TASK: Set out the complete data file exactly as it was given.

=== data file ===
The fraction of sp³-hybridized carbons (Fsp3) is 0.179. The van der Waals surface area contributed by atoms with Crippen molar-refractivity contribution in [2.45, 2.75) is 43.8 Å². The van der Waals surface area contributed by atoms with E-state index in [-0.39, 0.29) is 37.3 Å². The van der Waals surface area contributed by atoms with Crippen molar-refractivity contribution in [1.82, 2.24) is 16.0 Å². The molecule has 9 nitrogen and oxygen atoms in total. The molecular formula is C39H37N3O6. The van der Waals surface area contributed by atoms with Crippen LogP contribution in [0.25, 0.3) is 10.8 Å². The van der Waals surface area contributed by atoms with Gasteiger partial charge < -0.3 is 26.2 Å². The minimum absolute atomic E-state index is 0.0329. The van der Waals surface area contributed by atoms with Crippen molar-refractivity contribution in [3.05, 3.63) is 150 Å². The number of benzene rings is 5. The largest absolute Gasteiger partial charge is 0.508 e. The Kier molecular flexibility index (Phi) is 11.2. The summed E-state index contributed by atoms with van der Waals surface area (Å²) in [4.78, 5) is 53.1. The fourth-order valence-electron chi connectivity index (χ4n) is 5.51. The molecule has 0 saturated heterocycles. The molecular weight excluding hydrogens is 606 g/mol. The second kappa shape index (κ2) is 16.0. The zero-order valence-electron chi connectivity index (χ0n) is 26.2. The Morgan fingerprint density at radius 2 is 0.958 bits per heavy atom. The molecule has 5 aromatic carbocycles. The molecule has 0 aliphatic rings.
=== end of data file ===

The fraction of sp³-hybridized carbons (Fsp3) is 0.179. The van der Waals surface area contributed by atoms with Crippen molar-refractivity contribution in [2.45, 2.75) is 43.8 Å². The van der Waals surface area contributed by atoms with E-state index in [-0.39, 0.29) is 37.3 Å². The van der Waals surface area contributed by atoms with Crippen molar-refractivity contribution in [1.82, 2.24) is 16.0 Å². The molecule has 9 nitrogen and oxygen atoms in total. The molecular formula is C39H37N3O6. The van der Waals surface area contributed by atoms with Crippen LogP contribution in [0.25, 0.3) is 10.8 Å². The van der Waals surface area contributed by atoms with Gasteiger partial charge < -0.3 is 26.2 Å². The minimum absolute atomic E-state index is 0.0329. The van der Waals surface area contributed by atoms with Crippen molar-refractivity contribution in [3.05, 3.63) is 150 Å². The number of benzene rings is 5. The largest absolute Gasteiger partial charge is 0.508 e. The Kier molecular flexibility index (Phi) is 11.2. The summed E-state index contributed by atoms with van der Waals surface area (Å²) in [4.78, 5) is 53.1. The fourth-order valence-electron chi connectivity index (χ4n) is 5.51. The molecule has 0 saturated heterocycles. The molecular weight excluding hydrogens is 606 g/mol. The second kappa shape index (κ2) is 16.0. The zero-order valence-electron chi connectivity index (χ0n) is 26.2. The Morgan fingerprint density at radius 2 is 0.958 bits per heavy atom. The molecule has 5 aromatic carbocycles. The molecule has 0 aliphatic rings.